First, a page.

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Cancer Metastasis Rev. 2013 Dec;32(3-4):341-52. doi: 10.1007/s10555-013-9429-5.

The detection and implication of genome instability in cancer.

Author information

1
Department of Integrative Oncology, BC Cancer Research Centre, 675 West 10th Ave, Vancouver, BC, Canada, V5Z 1L3, lpikor@bccrc.ca.

Abstract

Genomic instability is a hallmark of cancer that leads to an increase in genetic alterations, thus enabling the acquisition of additional capabilities required for tumorigenesis and progression. Substantial heterogeneity in the amount and type of instability (nucleotide, microsatellite, or chromosomal) exists both within and between cancer types, with epithelial tumors typically displaying a greater degree of instability than hematological cancers. While high-throughput sequencing studies offer a comprehensive record of the genetic alterations within a tumor, detecting the rate of instability or cell-to-cell viability using this and most other available methods remains a challenge. Here, we discuss the different levels of genomic instability occurring in human cancers and touch on the current methods and limitations of detecting instability. We have applied one such approach to the surveying of public tumor data to provide a cursory view of genome instability across numerous tumor types.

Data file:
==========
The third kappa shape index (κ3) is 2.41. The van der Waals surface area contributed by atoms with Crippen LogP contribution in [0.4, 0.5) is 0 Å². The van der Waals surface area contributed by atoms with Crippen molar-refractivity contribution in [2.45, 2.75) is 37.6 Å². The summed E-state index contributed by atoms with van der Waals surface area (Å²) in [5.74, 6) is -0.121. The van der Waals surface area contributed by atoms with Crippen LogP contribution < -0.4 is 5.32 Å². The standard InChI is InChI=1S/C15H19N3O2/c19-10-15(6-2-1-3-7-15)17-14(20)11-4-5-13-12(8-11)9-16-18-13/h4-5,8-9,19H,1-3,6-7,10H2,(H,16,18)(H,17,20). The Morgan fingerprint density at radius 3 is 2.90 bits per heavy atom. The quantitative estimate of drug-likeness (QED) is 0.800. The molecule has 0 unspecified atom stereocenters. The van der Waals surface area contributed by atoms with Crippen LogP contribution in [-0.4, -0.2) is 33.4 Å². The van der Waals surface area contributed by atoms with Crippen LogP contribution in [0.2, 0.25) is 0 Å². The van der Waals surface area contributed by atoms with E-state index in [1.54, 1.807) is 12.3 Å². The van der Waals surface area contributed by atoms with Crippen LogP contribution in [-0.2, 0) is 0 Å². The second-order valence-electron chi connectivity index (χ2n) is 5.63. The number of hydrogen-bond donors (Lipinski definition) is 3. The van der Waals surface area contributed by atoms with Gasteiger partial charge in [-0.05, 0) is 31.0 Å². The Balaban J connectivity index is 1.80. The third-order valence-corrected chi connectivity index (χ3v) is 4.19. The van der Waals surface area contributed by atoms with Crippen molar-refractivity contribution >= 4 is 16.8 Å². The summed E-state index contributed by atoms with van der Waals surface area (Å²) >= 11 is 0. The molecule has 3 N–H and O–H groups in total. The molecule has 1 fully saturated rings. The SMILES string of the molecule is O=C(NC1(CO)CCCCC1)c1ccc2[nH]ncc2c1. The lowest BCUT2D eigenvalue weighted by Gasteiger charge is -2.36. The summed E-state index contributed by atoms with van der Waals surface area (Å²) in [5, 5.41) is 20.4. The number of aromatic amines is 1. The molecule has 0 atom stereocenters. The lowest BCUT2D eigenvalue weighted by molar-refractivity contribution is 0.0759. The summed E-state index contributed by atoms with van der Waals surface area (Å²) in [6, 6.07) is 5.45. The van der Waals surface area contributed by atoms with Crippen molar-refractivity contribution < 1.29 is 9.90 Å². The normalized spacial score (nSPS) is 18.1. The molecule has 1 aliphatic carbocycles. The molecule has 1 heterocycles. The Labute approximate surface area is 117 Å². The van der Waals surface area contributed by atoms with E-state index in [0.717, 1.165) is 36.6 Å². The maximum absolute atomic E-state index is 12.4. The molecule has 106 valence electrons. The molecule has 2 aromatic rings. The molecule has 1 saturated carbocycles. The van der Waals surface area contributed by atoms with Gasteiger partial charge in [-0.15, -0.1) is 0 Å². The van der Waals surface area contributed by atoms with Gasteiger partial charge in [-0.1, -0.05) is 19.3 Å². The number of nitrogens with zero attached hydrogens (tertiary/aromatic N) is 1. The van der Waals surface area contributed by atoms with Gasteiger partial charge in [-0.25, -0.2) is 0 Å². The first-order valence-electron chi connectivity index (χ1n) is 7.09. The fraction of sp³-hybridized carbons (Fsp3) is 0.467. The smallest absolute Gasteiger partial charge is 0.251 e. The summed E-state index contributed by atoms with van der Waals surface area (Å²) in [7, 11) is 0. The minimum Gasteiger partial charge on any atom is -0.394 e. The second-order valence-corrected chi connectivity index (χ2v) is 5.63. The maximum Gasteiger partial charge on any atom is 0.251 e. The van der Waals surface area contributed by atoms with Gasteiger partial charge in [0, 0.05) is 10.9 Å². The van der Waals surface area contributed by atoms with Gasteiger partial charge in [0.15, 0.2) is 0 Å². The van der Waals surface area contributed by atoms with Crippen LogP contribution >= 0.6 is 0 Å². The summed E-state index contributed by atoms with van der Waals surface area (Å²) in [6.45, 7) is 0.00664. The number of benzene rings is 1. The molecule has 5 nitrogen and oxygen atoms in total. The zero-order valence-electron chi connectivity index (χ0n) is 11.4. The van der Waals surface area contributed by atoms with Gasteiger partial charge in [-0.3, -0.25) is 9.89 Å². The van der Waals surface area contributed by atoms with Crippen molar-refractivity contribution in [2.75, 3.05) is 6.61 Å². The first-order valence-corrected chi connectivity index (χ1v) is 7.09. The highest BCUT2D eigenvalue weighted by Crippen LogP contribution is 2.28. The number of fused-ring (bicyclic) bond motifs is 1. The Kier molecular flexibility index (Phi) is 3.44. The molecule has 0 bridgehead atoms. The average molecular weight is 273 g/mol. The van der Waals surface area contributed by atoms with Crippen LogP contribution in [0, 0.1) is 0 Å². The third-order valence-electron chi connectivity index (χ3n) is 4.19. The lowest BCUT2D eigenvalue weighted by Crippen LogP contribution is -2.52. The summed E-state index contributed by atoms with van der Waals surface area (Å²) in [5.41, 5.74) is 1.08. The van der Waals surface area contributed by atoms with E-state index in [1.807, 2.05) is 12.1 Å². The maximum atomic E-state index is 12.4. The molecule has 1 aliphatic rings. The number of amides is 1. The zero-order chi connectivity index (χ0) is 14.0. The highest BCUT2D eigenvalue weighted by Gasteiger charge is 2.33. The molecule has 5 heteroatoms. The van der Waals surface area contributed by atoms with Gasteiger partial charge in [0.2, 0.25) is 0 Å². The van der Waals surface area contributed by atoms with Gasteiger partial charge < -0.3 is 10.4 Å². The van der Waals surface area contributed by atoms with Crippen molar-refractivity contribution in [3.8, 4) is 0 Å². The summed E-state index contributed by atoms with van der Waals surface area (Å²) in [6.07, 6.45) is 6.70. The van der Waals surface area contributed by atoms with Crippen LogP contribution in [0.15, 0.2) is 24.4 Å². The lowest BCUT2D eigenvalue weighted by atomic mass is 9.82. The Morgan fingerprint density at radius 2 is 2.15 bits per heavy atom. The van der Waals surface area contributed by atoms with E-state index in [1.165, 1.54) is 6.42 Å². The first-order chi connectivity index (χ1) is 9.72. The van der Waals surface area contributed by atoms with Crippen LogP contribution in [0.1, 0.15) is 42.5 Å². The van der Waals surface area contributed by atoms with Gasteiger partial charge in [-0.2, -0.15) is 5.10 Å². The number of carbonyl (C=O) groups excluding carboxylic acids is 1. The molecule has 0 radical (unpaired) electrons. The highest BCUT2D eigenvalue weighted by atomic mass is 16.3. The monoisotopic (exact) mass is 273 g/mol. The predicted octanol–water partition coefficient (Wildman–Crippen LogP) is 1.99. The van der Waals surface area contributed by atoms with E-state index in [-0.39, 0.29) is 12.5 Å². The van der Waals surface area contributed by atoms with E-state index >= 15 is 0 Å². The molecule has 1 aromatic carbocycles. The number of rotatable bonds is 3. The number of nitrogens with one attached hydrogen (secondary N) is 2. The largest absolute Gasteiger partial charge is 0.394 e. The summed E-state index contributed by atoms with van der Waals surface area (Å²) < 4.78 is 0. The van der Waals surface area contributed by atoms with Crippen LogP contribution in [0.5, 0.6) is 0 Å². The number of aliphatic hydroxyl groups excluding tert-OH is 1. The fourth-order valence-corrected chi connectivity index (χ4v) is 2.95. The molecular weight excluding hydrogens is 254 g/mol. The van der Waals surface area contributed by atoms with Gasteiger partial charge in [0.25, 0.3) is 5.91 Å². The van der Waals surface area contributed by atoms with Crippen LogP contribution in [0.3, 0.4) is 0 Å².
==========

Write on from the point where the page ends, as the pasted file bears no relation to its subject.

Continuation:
PMID:
23633034
PMCID:
PMC3843371
DOI:
10.1007/s10555-013-9429-5
[Indexed for MEDLINE]
Free PMC Article

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